Skip to main content

Jump start your mentoring journey!

Use the guides, resources, and instructional forms below to help build strong mentoring relationships.

The use of mentoring tools is mutually beneficially for students and faculty. By helping graduate students make professional and personal connections for success, faculty simultaneously expanding their own network and colleagues.

Tools for Success

Mentoring Circles

Mentoring circles are groups of faculty and students who meet regularly in a comfortable, informal setting to discuss specific topics of interest. These circles can occur virtually or in person.

Why lead or participate in a Mentoring Circle?

  • To create networks and connections that students and faculty can turn to for support.
  • To address specific issues being experienced by a number of people.
  • To give students and faculty access to influential peers and senior leadership.
  • To integrate diverse populations and support cross-departmental connections.

How do you start a Mentoring Circle?

  • Identify 5-8 participants, with 2-3 mentor leaders for each circle.
  • Identify a theme or topics for discussion
    • Examples include: time management, professional relationships, ethics, handling conflicts, diversity and inclusion, leadership development, career development, life/work balance, communication.
    • Encourage all participants to propose and own their topics of interest.

How do you structure a Mentoring Circles?

  • Consider introducing scenarios to begin a discussion.
    • Ask participants to contribute scenarios from their personal experiences.
    • Include discussion points, such as: What implicit assumptions do the student and adviser have? What cultural differences might be influencing the actions of the professor and advisor? What questions or concerns need to be addressed? How do you approach this situation? How should the student approach the adviser? As the adviser, how would you respond?
  • Hold multiple meetings to develop trust and relationships.
    • At the first meeting identify group norms. e.g. how will you handle confidentiality within the group; commitment to the group (attendance, being on time, not speaking too long or too frequently, process if a member must cancel); scheduling meetings and choosing discussion topics; person responsible for ensuring that a member is not “attacked” within the group; conflict resolution within the group.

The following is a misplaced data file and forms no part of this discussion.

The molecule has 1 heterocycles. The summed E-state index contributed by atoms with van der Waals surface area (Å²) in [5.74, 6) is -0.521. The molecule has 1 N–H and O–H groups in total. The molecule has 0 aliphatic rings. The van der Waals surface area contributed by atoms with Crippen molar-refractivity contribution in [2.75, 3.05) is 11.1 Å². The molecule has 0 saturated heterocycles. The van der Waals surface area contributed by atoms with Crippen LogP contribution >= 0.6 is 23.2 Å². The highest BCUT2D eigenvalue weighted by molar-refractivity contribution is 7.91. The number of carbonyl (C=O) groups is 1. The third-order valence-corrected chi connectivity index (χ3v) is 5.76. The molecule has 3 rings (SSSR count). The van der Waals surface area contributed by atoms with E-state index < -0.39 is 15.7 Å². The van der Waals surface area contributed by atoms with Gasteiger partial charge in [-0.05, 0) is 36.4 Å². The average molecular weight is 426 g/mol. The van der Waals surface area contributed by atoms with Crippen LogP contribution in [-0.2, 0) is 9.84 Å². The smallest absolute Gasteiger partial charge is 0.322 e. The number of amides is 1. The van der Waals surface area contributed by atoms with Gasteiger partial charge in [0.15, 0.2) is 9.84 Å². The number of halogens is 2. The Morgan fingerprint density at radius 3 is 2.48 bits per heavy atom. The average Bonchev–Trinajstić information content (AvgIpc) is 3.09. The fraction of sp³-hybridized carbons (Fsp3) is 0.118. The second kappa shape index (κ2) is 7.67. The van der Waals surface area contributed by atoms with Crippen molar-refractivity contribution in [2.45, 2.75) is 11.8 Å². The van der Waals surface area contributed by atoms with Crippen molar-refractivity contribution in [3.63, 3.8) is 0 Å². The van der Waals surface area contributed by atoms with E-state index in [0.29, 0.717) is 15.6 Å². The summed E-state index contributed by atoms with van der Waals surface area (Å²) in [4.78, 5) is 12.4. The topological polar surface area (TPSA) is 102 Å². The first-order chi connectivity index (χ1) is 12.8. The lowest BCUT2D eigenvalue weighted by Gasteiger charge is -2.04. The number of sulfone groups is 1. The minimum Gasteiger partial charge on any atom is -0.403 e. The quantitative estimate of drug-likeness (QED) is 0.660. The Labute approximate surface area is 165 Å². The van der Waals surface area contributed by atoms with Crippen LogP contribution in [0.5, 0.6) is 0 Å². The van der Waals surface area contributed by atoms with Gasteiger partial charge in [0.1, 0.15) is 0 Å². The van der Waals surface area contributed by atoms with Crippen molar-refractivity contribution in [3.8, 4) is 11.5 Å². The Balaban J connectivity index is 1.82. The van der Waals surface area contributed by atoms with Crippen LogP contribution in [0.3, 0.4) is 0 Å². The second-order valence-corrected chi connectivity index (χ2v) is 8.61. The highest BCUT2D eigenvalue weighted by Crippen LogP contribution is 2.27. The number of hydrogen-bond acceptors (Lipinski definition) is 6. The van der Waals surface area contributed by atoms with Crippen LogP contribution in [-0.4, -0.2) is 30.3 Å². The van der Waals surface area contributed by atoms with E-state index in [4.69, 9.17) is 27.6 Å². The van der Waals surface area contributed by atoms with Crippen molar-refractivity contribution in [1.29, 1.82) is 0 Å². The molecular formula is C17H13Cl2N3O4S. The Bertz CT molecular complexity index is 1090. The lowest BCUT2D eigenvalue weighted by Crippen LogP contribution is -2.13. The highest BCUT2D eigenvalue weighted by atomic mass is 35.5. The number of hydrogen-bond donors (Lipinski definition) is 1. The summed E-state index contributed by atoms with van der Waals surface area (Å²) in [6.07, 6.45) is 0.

• At each meeting group leaders should instill a process and guidelines so everyone has the opportunity to talk and express their opinions.

TED Talks

Further Reading

  • Association of American Medical Colleges Group on Graduate, Research, Education, and Teaching. (2006). Compact between postdoctoral appointees and their mentors. Retrieved January 7, 2009, from AAMC Article: Compact Between Postdoctoral Appointees and Their Mentors
  • Council of Graduate Schools. (1990). Research student and supervisor: An approach to good supervisory practice. Washington, DC: Author.
  • Crutcher, B. N. (2007). Mentoring across cultures. Academe Online.
  • Hesli, V., Fink, E., Du y, D. (2003, July). Mentoring in a positive graduate student experience: Survey results from the Midwest region, Part I. PS: Political Science and Politics, 36(3), 457-460.
  • Johnson, W.B. (2016). On being a mentor: A guide for higher education faculty (2nd ed). New York. Taylor & Francis.
  • King, M. F. (2003). On the right track : A manual for research mentors. Washington, DC: Council of Graduate Schools.
  • Lee, A., Dennis, C., & Campbell, P. (2007). Nature’s guide for mentors. Nature447, 791-797. Murrell, A. J., Crosby, F. J., & Ely, R. (Eds.). (1999). Mentoring dilemmas: Developmental relationships within multicultural organizations. Mahwah, NJ: Erlbaum.
  • National Academy of Sciences, National Academy of Engineering, and Institute of Medicine. (1997). Adviser, teacher, role model, friend: On being a mentor to students in science and engineering. Washington, DC: National Academy Press.
  • Nettles, M. T., & Millett, C. M. (2006). Three magic letters: Getting to Ph.D. Baltimore, MD: The Johns Hopkins University Press.
  • Paglis, L. L., Green, S. G. & Bauer, T. N. (2006, June). Does adviser mentoring add value? A longitudinal study of mentoring and doctoral student outcomes. Research in Higher Education, 47(4), 451-476.
  • Rose, G. L. (2005, February). Group differences in graduate students’ concepts of the ideal mentor. Research in Higher Education, 46(1), 53 -80.
  • Tenenbaum, H. R., Crosby, F. J., & Gliner, M. D. (2001). Mentoring relationships in graduate school. Journal of Vocational Behavior, 59, 326-341.